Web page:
Ok i'm going to save you a LOT of headache. When you first get into the bios, press ctrl-f1. This will open up the extra options in the bios. Next, set the memory frequency to 2.0, you might think its not there, but it is, its just in the wrong order. It goes 2.5 > 3.0 > 2.0. This will set your memory to run synchronous with your FSB. Next set the voltages to this.
CPU = 1.35v
FSB = +.1V
Memory = +.2V
Save your settings, reboot and keep an eye on temps. Keep in mind all of these settings assume you have a G0 stepping version of the q6600. If so, you should be able to run 3.6ghz at these settings. BUT if you want orthos/prime stability, you are going to have to boost the voltage a bit more. If you have any other questions shoot me a pm.
FYI i just replaced my ds3r with the 680i board for SLI so i have 3 months experience playing with the ds3r :p

The CPU voltage or better known as the "Vcore" is the main voltage of your CPU. This is what gives more juice to your CPU to let it overclock higher, but at the same times adds a great increase in power consumption. As long as temps are safe, the Vcore on the next chips is safe until around 1.55 I would suggest. Anything higher, even if temps are low will slowly deteriorate the chip faster I would think. However on a Quad even with a Tuniq there is no way you will have safe temps at those volts.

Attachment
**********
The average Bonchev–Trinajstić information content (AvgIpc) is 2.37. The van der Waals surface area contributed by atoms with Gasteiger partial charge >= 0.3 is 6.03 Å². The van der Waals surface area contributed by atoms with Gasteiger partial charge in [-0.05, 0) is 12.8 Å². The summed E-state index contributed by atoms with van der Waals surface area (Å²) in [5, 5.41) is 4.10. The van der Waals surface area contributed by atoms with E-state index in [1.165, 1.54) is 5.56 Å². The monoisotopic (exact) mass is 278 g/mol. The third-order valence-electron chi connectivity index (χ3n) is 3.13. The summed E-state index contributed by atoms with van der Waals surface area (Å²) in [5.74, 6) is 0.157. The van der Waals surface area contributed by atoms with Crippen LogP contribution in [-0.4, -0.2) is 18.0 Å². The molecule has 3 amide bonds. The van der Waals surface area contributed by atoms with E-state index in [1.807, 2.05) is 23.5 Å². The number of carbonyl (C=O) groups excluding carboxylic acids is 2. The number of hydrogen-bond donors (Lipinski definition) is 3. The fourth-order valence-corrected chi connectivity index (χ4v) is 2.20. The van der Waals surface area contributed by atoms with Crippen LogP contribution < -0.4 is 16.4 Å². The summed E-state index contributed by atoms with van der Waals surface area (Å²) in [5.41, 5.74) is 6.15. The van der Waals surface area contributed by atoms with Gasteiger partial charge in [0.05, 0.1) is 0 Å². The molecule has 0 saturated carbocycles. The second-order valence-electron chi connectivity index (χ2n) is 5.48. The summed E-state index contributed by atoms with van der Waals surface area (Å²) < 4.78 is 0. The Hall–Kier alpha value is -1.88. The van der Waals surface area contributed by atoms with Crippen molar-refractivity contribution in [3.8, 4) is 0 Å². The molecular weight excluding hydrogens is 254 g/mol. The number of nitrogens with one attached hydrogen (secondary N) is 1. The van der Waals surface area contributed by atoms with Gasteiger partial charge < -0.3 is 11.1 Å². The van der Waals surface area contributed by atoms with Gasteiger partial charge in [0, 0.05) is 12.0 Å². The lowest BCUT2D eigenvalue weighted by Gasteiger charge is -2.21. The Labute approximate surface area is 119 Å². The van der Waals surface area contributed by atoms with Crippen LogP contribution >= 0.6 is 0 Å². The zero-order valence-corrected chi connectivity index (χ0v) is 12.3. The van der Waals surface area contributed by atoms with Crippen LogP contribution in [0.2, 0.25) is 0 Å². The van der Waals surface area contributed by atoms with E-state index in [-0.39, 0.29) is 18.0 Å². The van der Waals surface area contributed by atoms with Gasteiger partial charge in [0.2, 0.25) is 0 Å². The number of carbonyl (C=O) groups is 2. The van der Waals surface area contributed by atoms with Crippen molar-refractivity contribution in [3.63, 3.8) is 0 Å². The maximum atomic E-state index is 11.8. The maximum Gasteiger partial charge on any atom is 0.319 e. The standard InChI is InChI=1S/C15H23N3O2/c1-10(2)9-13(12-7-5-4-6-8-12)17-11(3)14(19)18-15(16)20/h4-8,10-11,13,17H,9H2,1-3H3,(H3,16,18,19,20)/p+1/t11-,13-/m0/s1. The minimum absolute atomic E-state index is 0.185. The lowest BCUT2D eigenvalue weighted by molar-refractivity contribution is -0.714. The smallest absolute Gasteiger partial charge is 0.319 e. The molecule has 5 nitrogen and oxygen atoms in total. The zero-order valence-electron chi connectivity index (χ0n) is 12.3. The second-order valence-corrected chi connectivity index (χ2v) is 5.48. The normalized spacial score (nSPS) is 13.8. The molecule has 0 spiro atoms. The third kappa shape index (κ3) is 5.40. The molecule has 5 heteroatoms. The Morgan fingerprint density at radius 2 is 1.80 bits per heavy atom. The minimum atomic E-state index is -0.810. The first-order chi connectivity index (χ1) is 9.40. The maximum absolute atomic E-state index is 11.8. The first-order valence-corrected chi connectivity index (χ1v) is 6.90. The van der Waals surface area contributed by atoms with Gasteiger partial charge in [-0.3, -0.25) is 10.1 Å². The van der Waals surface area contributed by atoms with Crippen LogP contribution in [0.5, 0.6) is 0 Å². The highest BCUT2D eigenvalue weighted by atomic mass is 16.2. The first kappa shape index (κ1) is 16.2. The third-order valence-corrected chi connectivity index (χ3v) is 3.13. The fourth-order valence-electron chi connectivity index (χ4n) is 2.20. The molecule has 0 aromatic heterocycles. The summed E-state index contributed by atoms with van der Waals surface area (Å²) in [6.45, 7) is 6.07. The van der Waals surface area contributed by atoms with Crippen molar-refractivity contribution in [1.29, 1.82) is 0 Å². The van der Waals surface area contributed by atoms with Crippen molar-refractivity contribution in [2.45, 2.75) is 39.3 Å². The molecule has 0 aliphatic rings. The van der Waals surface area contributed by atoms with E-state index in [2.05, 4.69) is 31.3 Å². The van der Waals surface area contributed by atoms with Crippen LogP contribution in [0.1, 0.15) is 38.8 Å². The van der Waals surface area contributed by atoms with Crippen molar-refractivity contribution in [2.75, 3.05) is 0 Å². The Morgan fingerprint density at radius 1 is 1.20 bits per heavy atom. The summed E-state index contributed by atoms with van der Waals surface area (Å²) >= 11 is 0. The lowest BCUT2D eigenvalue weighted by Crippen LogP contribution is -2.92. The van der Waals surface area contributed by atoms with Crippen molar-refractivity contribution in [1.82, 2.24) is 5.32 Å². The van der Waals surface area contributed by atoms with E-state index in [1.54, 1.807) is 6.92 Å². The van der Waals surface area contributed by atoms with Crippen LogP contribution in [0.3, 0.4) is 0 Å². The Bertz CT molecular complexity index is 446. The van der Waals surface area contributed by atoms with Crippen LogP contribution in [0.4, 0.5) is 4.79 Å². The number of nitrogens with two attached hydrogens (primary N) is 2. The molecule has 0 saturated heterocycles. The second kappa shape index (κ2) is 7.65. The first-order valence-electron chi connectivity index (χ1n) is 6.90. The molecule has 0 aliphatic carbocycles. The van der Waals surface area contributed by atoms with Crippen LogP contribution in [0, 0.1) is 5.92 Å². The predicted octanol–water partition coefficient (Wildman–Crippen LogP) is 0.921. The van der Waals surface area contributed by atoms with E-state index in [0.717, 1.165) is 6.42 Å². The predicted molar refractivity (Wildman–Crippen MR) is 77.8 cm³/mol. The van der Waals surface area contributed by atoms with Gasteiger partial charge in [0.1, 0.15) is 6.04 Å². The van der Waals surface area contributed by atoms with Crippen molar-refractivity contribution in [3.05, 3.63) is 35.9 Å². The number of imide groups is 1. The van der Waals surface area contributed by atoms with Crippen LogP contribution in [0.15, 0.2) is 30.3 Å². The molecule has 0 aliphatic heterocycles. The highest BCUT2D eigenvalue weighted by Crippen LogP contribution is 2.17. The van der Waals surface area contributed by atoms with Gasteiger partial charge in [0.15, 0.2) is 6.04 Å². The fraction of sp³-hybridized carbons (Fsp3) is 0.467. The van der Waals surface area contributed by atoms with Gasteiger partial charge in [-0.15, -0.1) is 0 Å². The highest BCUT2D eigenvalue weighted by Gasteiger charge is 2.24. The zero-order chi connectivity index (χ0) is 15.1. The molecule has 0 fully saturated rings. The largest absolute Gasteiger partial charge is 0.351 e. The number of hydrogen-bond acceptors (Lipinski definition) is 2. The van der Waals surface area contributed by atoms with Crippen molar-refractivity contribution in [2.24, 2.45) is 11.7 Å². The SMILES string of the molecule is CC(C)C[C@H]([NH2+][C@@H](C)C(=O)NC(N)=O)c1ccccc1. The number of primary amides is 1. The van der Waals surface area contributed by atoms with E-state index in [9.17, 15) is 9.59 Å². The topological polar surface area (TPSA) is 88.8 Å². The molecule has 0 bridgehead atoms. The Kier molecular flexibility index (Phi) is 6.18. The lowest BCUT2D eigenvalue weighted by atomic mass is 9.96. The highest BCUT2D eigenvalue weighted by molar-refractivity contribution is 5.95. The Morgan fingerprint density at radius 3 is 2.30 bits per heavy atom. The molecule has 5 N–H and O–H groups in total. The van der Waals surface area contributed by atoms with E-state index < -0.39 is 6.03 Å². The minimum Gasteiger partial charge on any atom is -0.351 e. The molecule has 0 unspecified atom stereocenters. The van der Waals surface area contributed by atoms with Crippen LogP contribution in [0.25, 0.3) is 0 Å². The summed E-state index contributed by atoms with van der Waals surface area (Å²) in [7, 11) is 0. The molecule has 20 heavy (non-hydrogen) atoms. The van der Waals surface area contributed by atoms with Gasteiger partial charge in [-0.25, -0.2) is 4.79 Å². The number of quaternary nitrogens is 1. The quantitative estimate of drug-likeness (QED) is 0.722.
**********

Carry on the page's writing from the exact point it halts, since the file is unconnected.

The FSB voltage is a very weird option...i can't even explain it well myself other than to tell you to try all the different voltage options to see which offers the best stability.

The Northbridge/Southbridge voltage increases voltage on the NB/SB chips to offer stability on very high overclocks...most of the time on the new P35 boards unless you are racking up a very high overclock you won't have to touch it, however it never hurts to add a +1 for extra stability is what I always do.

The RAM(memory as he said) voltage basically is self-explanatory. It adds extra voltage to your ram from the standard to increase the ram's overclockability, it will also help you get tighter timings. Find out what the standard voltage of your ram is and add however many to get to 2.1v which is mostly everyones safe amount.

Those are the basics